Integumentary Disorders Q 21 - Gyan Darpan : Learning Portal
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Saturday, 2 April 2022

Integumentary Disorders Q 21

While in a skilled nursing facility, a male client contracted scabies, which is diagnosed the day after discharge. The client is living at her daughter’s home, where six other persons are living. During her visit to the clinic, she asks a staff nurse, “What should my family do?” The most accurate response from the nurse is:
    A. “All family members will need to be treated.”
    B. “If someone develops symptoms, tell him to see a physician right away.”
    C. “Just be careful not to share linens and towels with family members.”
    D. “After you’re treated, family members won’t be at risk for contracting scabies.”

Correct Answer: A. “All family members will need to be treated.”

When someone in a group of persons sharing a home contracts scabies, each individual in the home needs prompt treatment whether he’s symptomatic or not. Scabies is a contagious skin condition caused by the mite Sarcoptes scabiei which burrows into the skin and causes severe itching. Scabies is transmitted by direct skin-to-skin contact or indirectly by contact with contaminated material (fomites).

Option B: Skin-to-skin contact transmits the infectious organism therefore, family members and skin contact relationships create the highest risk. Scabies was declared a neglected skin disease by the World Health Organization (WHO) in 2009 and is a significant health concern in many developing countries.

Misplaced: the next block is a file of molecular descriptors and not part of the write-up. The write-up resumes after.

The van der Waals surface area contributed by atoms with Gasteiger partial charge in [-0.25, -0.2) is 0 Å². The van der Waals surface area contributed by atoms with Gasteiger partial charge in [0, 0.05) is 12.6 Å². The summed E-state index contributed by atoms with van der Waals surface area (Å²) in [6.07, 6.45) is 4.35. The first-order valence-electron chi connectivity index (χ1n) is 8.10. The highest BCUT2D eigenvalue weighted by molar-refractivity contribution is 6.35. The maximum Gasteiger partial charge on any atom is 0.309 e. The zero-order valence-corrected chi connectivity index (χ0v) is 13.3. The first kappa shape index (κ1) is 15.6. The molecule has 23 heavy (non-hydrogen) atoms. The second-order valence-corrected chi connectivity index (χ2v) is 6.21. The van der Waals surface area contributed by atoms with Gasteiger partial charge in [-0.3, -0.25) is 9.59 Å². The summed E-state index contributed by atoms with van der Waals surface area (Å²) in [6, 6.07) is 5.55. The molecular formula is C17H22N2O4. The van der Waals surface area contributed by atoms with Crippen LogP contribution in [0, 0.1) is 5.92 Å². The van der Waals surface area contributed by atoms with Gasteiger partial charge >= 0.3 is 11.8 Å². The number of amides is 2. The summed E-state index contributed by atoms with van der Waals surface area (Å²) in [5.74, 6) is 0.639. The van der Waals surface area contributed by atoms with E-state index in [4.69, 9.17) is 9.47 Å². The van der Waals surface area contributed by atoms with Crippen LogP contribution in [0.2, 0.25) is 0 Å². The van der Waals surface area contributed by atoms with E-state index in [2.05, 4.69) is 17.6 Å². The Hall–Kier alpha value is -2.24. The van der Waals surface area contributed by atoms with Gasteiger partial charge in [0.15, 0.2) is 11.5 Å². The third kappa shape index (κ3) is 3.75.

Option C: Towels and linens should be washed in hot water. The classic form of scabies may have a population of mites on an individual that range between 10 to 15 organisms. It typically takes ten minutes of skin-to-skin contact for mites to transmit to another human host, in cases of classic scabies. Transmission of the disease can also occur by fomite transmission via clothing or bed sheets.
Option D: Scabies can be transmitted from one person to another before symptoms develop. Infested individuals require identification and prompt treatment because a misdiagnosis can lead to outbreaks, morbidity, and an increased economic burden. Adult female mites dig burrow tunnels 1 to 10 millimeters long within the superficial layers of the epidermis and lay 2 to 3 eggs daily. The mites die 30 to 60 days later, and the eggs hatch after approximately 2 to 3 weeks. It merits mentioning that not all treatment options can penetrate the eggs stored within the skin.

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